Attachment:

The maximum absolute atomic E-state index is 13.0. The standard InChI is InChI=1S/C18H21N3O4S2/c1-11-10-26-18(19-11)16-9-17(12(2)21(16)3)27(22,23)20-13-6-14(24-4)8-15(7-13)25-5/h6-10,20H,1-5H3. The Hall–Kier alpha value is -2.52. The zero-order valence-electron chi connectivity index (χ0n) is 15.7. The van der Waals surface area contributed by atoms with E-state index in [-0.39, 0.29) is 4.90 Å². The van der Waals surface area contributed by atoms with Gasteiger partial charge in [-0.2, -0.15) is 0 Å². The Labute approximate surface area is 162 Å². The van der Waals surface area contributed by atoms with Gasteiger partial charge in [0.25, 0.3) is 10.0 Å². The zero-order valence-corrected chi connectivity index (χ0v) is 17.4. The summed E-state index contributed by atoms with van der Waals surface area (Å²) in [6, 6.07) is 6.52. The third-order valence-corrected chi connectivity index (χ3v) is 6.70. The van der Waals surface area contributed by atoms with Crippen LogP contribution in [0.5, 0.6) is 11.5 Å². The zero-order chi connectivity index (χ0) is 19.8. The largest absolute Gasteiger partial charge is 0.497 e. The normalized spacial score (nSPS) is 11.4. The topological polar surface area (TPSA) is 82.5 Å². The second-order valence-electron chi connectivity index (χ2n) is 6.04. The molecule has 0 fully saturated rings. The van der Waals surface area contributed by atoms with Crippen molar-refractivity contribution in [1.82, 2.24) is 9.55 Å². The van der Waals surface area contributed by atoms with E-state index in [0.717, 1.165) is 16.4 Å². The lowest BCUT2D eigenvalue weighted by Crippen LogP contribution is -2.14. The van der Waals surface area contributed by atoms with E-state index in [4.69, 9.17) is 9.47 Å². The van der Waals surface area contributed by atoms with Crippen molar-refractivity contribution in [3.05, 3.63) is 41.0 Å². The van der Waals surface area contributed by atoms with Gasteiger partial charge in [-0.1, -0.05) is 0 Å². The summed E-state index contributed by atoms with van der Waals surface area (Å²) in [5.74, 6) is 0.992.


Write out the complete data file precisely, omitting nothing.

The maximum absolute atomic E-state index is 13.0. The standard InChI is InChI=1S/C18H21N3O4S2/c1-11-10-26-18(19-11)16-9-17(12(2)21(16)3)27(22,23)20-13-6-14(24-4)8-15(7-13)25-5/h6-10,20H,1-5H3. The Hall–Kier alpha value is -2.52. The zero-order valence-electron chi connectivity index (χ0n) is 15.7. The van der Waals surface area contributed by atoms with E-state index in [-0.39, 0.29) is 4.90 Å². The van der Waals surface area contributed by atoms with Gasteiger partial charge in [-0.2, -0.15) is 0 Å². The Labute approximate surface area is 162 Å². The van der Waals surface area contributed by atoms with Gasteiger partial charge in [0.25, 0.3) is 10.0 Å². The zero-order valence-corrected chi connectivity index (χ0v) is 17.4. The summed E-state index contributed by atoms with van der Waals surface area (Å²) in [6, 6.07) is 6.52. The third-order valence-corrected chi connectivity index (χ3v) is 6.70. The van der Waals surface area contributed by atoms with Crippen LogP contribution in [0.5, 0.6) is 11.5 Å². The zero-order chi connectivity index (χ0) is 19.8. The largest absolute Gasteiger partial charge is 0.497 e. The normalized spacial score (nSPS) is 11.4. The topological polar surface area (TPSA) is 82.5 Å². The second-order valence-electron chi connectivity index (χ2n) is 6.04. The molecule has 0 fully saturated rings. The van der Waals surface area contributed by atoms with Crippen molar-refractivity contribution in [1.82, 2.24) is 9.55 Å². The van der Waals surface area contributed by atoms with E-state index in [0.717, 1.165) is 16.4 Å². The lowest BCUT2D eigenvalue weighted by Crippen LogP contribution is -2.14. The van der Waals surface area contributed by atoms with E-state index in [4.69, 9.17) is 9.47 Å². The van der Waals surface area contributed by atoms with Crippen molar-refractivity contribution in [3.05, 3.63) is 41.0 Å². The van der Waals surface area contributed by atoms with Gasteiger partial charge in [-0.1, -0.05) is 0 Å². The summed E-state index contributed by atoms with van der Waals surface area (Å²) in [5.74, 6) is 0.992.